On a trip to France, millionaire Jervis Pendelton sees an 18 year old girl in an orphanage. Enchanted with her, but mindful of the difference in their ages, he sponsors her to college in ... See full summary »
When Clementi Suborin is found murdered, his secretary recounts to the police the story of his rise from Czech refugee to ultra-rich New Yorker. The tale of betrayal, womanising and fraud ... See full summary »
Yvonne De Carlo,
Zsa Zsa Gabor
Loosely inspired from Gauguin's life, the story of Charles Strickland, a middle-aged stockbrocker who abandons his middle-classed life, his family, his duties to start painting, what he has... See full summary »
In 1848, a young Frenchwoman, Madeline Minot, goes to New York City to see Thevenet, the grandfather of her fiance. Thevenet had been with Napoleon and may be sympathetic to the political ... See full summary »
The S. S. Arcturus sails from Shanghai to San Francisco, and Dr. Jim Craig takes the post of ship's physician in order to be near Ann Grayson, the ship's nurse. Chief Engineer 'Crusher" ... See full summary »
A burglar is recruited to aid the police in finding his kidnapped girlfriend, a lovely but impoverished flower girl. Meanwhile, a deranged Russian emigre has been claiming that his ward is ... See full summary »
An actress, Julie Beck, finds out that she is ill and has only a short time to live. She becomes taken with Hitty, a young orphan prone to dreaming. Julie soon decides to adopt the child so... See full summary »
Boy crusader Matt works for the Daily News and always breaks the big story. The only trouble is that he usually has the wrong information and the paper must print a retraction. But this ... See full summary »
New York girl has a dull boyfriend and seems destined for a dull marriage when she meets a rich playboy who has money to burn and places to go. She gets involved with the playboy and never ... See full summary »
This film proves the old adage "You can pick your friends and you can pick your nose, but you shouldn't pick friends who rob banks." Local bad girl Hilda convinces Connie to join her at a ... See full summary »
In a small pleasant European village, there is one unhappy person: Ella. She is despised by everyone, and mistreated by her step-mother and step-sisters. Out feeling miserable one day, Ella meets a handsome young man, who falls for her. He is really Prince Charles, the son of the Duke, but he tells her he is the son of the cook, and invites her to a great ball at the Duke's castle. A strange woman who lives in the mountains by herself befriends Ella, and dresses her up so she can attend the ball. She goes, and is a great success, but must run out at midnight. In her haste, she drops a single glass slipper. The Prince uses the slipper to find her. Written by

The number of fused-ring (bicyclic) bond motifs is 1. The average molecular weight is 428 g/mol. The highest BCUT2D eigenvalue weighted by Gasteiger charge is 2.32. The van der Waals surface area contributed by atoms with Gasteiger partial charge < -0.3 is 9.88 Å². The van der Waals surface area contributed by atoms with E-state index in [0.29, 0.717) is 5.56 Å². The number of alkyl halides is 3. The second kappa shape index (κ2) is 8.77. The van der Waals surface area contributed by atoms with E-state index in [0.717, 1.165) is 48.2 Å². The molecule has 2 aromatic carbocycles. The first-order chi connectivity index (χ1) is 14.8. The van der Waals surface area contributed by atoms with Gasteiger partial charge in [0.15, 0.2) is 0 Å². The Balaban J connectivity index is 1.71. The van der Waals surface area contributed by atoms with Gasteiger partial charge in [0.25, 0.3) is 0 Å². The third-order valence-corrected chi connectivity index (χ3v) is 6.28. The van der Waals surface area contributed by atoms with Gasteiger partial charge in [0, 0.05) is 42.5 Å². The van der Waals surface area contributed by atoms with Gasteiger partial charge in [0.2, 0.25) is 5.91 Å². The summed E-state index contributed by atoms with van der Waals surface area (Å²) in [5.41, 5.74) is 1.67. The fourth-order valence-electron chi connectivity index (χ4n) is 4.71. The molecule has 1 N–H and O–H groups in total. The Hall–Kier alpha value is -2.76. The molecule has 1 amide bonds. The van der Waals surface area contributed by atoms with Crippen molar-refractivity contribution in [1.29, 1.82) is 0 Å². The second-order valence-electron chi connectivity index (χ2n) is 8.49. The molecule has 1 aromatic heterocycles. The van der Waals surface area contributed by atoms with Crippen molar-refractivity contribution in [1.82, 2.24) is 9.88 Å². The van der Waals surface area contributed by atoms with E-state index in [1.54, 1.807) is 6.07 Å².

John Oswalt <firstname.lastname@example.org>
When Ella is leaving the ball/castle, it is obviously daylight outside though the clock said midnight. See more »
What's your name?
Elle, but they won't even call me by name! They call me, Edwin and Willy and the others, because of the ashes they call me Cinderella.
Cinderella... Cin-der-el-la. Such a beautiful word, I like it very much. There are other words I like very much, like windowsill and elbow. El-bow. And I like Apple Dumpling too. Apple dumpling, it's a comical word. Apple Dumpling. Pickle Relish! That has a nice snap to it! What happened to your hair?
See more »
Cut out the ballet and you've got a wonderful film...
This is an interesting retelling of the story of Cinderella--interesting because the story is quite different from the French or German or Disney versions. For instance, Cinderella is NOT a very nice person in this film. As a result of being made fun of for her frumpy appearance, she is a rather short-tempered person--making her more complex and interesting compared to the perfect version in the Disney film. Her sisters, too, are NOT ugly--just vain and self-centered. It's also nice because unlike the traditional story, this one is much more romantic--and this is probably the best aspect of the movie. Seeing Leslie Caron in love scenes with the Price (though she thought the character played by Michael Wilding was just a cook) was delightful. The only serious problem with the film were some of the dance sequences. The dream sequence with the ballet just went on way too long and I am sure it tended to alienate many in the audience---I know it did that for me. In many ways, this sequence was so long and overdone it reminded me of the big dance scene from "An American in Paris"--which you either love or you hate (guess which applies to me!). As for the acting, Caron is her usual wonderful self and she made the film a delight. I also adored Estelle Winwood--she made for a very funny and more human sort of fairy godmother--wonderful and very, very different.
This is a hard one to rate. While I loved the film (it really melted my heart), it should have been tightened up by either eliminating or trimming all the fantasy dance sequences, as they tended to make the plot grind to a halt.
2 of 3 people found this review helpful.
Was this review helpful to you?